An NDK Example: Fibonacci by Marko Gargenta

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An NDK Example: Fibonacci

Because the NDK is well-suited for computationally intensive applications, I wanted to find an example where we can implement a relatively simple algorithm in both native code and Java to compare their relative speeds.

So I picked a Fibonacci algorithm as the example. It’s a fairly simple algorithm that can be implemented easily in both C and Java. Additionally, we can implement it recursively as well as iteratively.

As a quick refresher, the Fibonacci series is defined as:

fib(0)=0
fib(1)=1
fib(n)=fib(n-1)+fib(n-2)

So the Fibonacci sequence looks like this: 0, 1, 1, 2, 3, 5, 8, 13, 21, 34, 55, 89, 144, and so on.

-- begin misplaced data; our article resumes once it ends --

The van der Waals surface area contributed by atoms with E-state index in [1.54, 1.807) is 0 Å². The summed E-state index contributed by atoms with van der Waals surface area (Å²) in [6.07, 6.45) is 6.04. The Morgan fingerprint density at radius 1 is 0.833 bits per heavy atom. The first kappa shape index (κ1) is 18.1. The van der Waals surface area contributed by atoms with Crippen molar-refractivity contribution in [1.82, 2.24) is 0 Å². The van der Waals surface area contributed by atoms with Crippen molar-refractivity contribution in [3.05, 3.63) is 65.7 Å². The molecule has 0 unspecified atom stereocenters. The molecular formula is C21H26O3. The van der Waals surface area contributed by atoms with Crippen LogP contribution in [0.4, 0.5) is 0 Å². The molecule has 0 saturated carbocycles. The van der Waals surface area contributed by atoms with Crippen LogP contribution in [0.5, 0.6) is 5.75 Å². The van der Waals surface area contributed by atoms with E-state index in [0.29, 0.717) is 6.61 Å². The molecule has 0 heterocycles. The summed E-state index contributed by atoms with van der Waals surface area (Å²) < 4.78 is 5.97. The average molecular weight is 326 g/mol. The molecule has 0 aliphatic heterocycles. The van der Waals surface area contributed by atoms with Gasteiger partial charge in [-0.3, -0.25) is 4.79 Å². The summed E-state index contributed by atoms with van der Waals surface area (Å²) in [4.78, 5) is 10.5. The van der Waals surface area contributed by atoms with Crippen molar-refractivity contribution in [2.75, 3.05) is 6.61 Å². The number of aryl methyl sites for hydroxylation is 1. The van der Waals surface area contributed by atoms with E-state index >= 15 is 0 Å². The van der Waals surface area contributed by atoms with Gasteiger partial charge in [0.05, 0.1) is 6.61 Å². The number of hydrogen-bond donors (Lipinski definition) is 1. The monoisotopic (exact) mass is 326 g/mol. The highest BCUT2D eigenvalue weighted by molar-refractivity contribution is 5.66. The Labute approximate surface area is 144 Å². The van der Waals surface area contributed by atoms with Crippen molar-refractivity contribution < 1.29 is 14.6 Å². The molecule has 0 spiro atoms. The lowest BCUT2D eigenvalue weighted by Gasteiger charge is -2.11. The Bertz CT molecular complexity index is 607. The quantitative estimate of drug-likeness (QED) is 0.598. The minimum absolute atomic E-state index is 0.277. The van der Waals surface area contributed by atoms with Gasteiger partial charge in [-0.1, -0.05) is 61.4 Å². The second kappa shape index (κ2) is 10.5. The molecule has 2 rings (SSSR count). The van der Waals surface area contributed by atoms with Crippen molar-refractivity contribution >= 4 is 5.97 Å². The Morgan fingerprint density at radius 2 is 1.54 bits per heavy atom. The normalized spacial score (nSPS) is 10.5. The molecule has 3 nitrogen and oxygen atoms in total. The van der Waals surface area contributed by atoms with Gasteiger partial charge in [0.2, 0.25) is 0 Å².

In this example, we are going to:

  • Create the Java class representing the Fibonacci library.

  • Create the native code header file.

  • Implement the native code by writing C code.

  • Compile everything and build a shared library.

  • Use this native code inside an Android activity.

FibLib

FibLib is where we declare our algorithms for computing the Fibonacci sequence. We have a total of four versions of the Fibonacci algorithm:

  • Java recursive version

  • Java iterative version

  • Native recursive version

  • Native iterative version

We’ll write the Java implementation in Example 15-1 and do the native ones in C later.

Example 15-1. FibLib.java

package com.marakana;

public class FibLib {

  // Java implementation - recursive
  public static long fibJ(long n) {  // 1 if (n <= 0) return 0; if (n == ...

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